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What Happens When My Disabled Child Turns 18 In New Jersey?

Last updated on June 17, 2024

Your child with autism, Down Syndrome, schizophrenia or another severe disability will one day become an adult. This is a momentous moment for your child, but it can also be scary and complicated for you. Once your disabled child is legally an adult, you no longer have the automatic right to make decisions on their behalf – and that can create numerous problems and even put them in danger of financial manipulation or abuse by others.

At Weisberg & Klauber, LLC, our lawyers have helped parents obtain the legal right to continue caring for their disabled adult children for decades through guardianship and other legal means. Our guardianship attorneys serve concerned families throughout New Jersey. You can talk with us to schedule an initial consultation at one of our offices located in Ocean Township and New Brunswick.

Informed Consent: What It Means From Your Disabled Adult Child

Informed consent is a person’s right to make life decisions with the full knowledge of the possible consequences of doing so. When your child is a minor, you automatically have this right – but informed consent shifts to your child once they turn 18 years of age.

When someone has a significant disability that affects their ability to understand a situation or the consequences of an agreement, this shift can be problematic. Your disabled adult child may not have the capacity, for example, to understand what they are agreeing to when they sign a contract. Nor may they have the ability to make truly informed decisions about their own medical care.

If you obtain guardianship of your adult child, you can continue to make decisions on their behalf, including signing key documents and providing medical information to doctors and medical professionals. At Weisberg & Klauber, LLC, we can educate you on your rights as a guardian of your child with disabilities once they become an adult.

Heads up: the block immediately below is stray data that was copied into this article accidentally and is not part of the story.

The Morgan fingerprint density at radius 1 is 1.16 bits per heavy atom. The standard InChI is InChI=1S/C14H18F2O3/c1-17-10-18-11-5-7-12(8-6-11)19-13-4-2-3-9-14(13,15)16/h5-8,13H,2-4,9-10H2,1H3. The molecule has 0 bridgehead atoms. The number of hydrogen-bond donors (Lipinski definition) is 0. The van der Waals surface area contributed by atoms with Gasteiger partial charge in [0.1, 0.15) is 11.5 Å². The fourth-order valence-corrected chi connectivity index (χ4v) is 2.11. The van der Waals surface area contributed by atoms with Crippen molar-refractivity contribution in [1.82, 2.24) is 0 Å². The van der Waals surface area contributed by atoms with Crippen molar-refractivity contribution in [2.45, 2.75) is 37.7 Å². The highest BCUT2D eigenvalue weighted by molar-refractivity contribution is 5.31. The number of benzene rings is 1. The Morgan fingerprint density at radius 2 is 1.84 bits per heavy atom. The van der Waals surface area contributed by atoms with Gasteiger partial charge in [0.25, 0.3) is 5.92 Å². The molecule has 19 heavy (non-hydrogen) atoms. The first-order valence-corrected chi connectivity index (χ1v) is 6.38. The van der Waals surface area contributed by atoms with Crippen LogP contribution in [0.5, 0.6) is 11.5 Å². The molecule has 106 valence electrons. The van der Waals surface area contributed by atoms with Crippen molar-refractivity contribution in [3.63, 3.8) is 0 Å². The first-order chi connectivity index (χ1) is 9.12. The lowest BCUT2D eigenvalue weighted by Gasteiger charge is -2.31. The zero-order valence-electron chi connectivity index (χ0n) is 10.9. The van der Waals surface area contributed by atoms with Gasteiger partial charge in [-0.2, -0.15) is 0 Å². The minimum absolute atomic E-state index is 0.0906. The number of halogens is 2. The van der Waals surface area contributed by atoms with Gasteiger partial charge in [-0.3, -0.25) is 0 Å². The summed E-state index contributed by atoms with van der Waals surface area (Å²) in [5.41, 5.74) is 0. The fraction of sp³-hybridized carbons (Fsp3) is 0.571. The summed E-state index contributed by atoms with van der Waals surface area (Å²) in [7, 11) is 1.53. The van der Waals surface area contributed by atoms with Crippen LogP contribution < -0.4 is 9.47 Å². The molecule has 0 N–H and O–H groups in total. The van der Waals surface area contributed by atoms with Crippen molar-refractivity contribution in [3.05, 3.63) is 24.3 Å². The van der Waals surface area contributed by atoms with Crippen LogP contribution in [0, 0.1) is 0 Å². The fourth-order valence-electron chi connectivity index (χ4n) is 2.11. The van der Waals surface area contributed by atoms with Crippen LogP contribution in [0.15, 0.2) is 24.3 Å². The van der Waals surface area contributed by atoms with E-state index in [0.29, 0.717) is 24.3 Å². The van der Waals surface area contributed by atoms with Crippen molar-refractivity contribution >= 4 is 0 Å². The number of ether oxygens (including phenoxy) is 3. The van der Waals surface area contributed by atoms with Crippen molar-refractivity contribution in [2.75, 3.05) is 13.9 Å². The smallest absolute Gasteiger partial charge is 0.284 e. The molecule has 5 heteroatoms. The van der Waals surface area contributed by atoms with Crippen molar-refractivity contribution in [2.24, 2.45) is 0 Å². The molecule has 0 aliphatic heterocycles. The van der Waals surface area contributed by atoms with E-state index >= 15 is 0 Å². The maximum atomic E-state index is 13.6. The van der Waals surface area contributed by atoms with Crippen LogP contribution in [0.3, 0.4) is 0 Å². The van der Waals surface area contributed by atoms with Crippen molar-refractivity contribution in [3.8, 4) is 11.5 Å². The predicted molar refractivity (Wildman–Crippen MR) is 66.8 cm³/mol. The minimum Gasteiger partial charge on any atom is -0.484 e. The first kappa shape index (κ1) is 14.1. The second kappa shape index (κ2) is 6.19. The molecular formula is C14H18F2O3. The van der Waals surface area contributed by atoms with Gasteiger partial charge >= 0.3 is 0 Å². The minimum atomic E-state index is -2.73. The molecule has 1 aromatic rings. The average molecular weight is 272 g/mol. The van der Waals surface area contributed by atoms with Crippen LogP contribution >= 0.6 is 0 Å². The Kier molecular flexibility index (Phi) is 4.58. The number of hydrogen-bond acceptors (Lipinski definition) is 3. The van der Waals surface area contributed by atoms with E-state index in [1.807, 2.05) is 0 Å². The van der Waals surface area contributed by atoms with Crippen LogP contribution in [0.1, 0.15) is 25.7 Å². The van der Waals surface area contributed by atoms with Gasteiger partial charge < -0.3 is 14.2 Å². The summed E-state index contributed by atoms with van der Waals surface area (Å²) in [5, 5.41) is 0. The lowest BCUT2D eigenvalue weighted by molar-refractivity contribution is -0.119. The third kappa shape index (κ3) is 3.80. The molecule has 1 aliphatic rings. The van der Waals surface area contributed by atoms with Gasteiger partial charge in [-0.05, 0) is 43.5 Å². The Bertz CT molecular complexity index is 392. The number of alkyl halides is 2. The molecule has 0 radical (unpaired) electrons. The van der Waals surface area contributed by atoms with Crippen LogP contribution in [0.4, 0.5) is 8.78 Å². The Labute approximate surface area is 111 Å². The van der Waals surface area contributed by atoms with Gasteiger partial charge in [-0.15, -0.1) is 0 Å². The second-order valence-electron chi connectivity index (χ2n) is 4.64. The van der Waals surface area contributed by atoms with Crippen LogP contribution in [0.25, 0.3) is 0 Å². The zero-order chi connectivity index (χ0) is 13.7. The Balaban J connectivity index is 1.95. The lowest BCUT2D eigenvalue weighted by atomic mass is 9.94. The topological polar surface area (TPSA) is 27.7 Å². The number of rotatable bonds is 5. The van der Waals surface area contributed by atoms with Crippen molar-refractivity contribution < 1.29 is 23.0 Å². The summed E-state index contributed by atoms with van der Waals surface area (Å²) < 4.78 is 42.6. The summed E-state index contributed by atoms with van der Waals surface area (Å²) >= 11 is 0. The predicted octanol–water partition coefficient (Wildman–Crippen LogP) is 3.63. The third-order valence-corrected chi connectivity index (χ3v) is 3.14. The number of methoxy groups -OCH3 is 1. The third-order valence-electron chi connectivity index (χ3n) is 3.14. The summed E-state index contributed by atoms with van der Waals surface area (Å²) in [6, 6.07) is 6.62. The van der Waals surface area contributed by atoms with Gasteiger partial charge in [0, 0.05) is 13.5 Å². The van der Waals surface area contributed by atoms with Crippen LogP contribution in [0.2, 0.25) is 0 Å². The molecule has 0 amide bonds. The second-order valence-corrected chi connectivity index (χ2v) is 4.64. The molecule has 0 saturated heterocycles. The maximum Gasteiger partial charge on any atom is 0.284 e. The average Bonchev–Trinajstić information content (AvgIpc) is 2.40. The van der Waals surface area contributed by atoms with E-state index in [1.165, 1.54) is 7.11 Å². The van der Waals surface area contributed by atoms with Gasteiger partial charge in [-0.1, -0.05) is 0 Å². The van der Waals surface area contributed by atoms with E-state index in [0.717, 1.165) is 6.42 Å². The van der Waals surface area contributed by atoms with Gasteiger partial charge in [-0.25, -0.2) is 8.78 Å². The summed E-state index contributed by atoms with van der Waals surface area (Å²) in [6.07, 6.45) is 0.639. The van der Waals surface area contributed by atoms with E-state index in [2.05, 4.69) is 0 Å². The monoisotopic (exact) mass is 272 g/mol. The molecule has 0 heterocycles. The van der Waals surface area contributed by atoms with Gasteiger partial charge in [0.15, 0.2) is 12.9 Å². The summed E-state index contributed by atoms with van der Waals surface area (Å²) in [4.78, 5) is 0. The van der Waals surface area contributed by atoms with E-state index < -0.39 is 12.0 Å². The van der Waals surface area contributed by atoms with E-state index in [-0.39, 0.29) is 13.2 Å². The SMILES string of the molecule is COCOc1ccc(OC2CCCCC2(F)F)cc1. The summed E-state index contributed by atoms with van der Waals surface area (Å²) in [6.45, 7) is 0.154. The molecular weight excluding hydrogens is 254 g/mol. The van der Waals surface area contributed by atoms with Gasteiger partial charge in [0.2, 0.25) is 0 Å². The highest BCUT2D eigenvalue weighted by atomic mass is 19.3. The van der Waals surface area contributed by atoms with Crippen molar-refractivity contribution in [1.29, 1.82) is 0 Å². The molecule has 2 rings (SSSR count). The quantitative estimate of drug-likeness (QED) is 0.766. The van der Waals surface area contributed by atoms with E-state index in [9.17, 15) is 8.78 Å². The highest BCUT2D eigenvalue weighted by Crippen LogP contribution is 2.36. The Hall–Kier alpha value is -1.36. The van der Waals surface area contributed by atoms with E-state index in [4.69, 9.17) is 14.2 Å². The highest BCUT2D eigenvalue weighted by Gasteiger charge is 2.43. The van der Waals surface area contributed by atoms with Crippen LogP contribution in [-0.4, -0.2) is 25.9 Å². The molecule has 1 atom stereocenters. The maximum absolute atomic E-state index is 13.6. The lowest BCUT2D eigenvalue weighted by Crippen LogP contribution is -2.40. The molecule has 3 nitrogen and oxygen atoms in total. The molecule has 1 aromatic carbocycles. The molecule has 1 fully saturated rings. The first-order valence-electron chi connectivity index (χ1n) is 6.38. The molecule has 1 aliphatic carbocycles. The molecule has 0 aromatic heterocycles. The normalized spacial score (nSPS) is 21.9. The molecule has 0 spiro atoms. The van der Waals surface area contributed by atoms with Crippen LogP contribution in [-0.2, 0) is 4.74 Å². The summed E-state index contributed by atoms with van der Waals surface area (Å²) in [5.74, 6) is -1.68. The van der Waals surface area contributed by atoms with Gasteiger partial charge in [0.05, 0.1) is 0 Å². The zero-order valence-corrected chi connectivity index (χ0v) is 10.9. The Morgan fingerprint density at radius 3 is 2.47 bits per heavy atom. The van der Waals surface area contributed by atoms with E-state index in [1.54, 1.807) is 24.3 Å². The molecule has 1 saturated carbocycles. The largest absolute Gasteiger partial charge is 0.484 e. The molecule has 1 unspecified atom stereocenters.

Filing For Guardianship Of Your Disabled Adult Child

The process of filing guardianship begins with a request to your county’s county surrogate’s office. You can provide evidence to a Superior Court judge during a hearing to establish a case for guardianship of your child. Your case can be supported with medical documentation proving your child’s disability and need for assisted care once they become an adult.

One of the key factors in obtaining guardianship of your child is that they must be 18 years of age. You can start the process of gaining guardianship of your child three months before their 18th birthday. Our attorneys can walk you through the process of gaining guardianship of your adult child. Once you gain guardianship of your adult child with disabilities, you can continue to act on behalf of your child for their well-being until the guardianship is terminated.

Understand The Two Types Of Guardianship: General And Limited

During the hearing with a Superior Court, your case will be reviewed, and the type of guardianship may be established. There are two types of guardianship, including:

  • General guardianship: The guardian has full responsibilities and rights over an incapacitated person’s life. This is appropriate for the most severely disabled adults who are incapable of making any decisions for themselves.
  • Limited guardianship: The guardian will only have the authority to make certain decisions on behalf of a ward. This form of guardianship can be tailored to the unique needs of the individual and is appropriate for situations where the ward only needs some oversight for their protection.

Our attorneys can discuss with you which version of guardianship may be appropriate and what alternative options you have to continue providing for your disabled adult child.

Why You Need An Experienced Lawyer

Obtaining guardianship of a child with disabilities is a time-sensitive and delicate matter. One mistake could delay the process and cause much grief for families. Our lawyers at Weisberg & Klauber, LLC, can help you and your child get the support you need to obtain guardianship. When you are ready to talk with us about securing guardianship for your special needs child, call us at 732-686-6440 or send an email to get started.